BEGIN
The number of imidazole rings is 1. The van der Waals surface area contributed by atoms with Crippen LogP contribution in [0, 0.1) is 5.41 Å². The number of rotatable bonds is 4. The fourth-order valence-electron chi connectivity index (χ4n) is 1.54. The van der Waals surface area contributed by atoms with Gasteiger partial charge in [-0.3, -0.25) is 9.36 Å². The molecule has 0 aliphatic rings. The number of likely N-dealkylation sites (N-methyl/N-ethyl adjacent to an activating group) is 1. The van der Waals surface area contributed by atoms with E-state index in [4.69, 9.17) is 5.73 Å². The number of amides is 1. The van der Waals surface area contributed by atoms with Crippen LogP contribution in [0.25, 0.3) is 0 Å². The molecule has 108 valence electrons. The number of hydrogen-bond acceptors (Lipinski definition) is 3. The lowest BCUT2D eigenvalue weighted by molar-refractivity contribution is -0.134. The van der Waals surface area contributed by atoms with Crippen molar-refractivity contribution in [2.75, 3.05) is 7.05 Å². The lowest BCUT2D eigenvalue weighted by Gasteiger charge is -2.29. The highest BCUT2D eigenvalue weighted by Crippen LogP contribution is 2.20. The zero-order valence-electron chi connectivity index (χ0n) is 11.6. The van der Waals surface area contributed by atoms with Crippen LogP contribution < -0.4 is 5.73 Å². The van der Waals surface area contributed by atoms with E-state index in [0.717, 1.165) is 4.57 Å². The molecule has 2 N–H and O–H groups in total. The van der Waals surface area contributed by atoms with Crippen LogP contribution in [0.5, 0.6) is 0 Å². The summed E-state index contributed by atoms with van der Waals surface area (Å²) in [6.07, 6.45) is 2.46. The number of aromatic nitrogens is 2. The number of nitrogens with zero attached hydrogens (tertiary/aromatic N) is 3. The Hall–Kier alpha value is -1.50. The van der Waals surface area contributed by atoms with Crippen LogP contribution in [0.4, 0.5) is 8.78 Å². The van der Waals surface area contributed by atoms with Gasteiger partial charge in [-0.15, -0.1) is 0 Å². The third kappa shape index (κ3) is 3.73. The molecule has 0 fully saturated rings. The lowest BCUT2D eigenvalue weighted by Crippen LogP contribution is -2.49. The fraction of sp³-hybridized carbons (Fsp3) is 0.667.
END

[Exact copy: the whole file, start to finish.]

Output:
The number of imidazole rings is 1. The van der Waals surface area contributed by atoms with Crippen LogP contribution in [0, 0.1) is 5.41 Å². The number of rotatable bonds is 4. The fourth-order valence-electron chi connectivity index (χ4n) is 1.54. The van der Waals surface area contributed by atoms with Gasteiger partial charge in [-0.3, -0.25) is 9.36 Å². The molecule has 0 aliphatic rings. The number of likely N-dealkylation sites (N-methyl/N-ethyl adjacent to an activating group) is 1. The van der Waals surface area contributed by atoms with E-state index in [4.69, 9.17) is 5.73 Å². The number of amides is 1. The van der Waals surface area contributed by atoms with Crippen LogP contribution in [0.25, 0.3) is 0 Å². The molecule has 108 valence electrons. The number of hydrogen-bond acceptors (Lipinski definition) is 3. The lowest BCUT2D eigenvalue weighted by molar-refractivity contribution is -0.134. The van der Waals surface area contributed by atoms with Crippen molar-refractivity contribution in [2.75, 3.05) is 7.05 Å². The lowest BCUT2D eigenvalue weighted by Gasteiger charge is -2.29. The highest BCUT2D eigenvalue weighted by Crippen LogP contribution is 2.20. The zero-order valence-electron chi connectivity index (χ0n) is 11.6. The van der Waals surface area contributed by atoms with Crippen LogP contribution < -0.4 is 5.73 Å². The van der Waals surface area contributed by atoms with E-state index in [0.717, 1.165) is 4.57 Å². The molecule has 2 N–H and O–H groups in total. The van der Waals surface area contributed by atoms with Crippen LogP contribution in [0.5, 0.6) is 0 Å². The summed E-state index contributed by atoms with van der Waals surface area (Å²) in [6.07, 6.45) is 2.46. The number of aromatic nitrogens is 2. The number of nitrogens with zero attached hydrogens (tertiary/aromatic N) is 3. The Hall–Kier alpha value is -1.50. The van der Waals surface area contributed by atoms with Crippen LogP contribution in [0.4, 0.5) is 8.78 Å². The van der Waals surface area contributed by atoms with Gasteiger partial charge in [-0.15, -0.1) is 0 Å². The third kappa shape index (κ3) is 3.73. The molecule has 0 fully saturated rings. The lowest BCUT2D eigenvalue weighted by Crippen LogP contribution is -2.49. The fraction of sp³-hybridized carbons (Fsp3) is 0.667.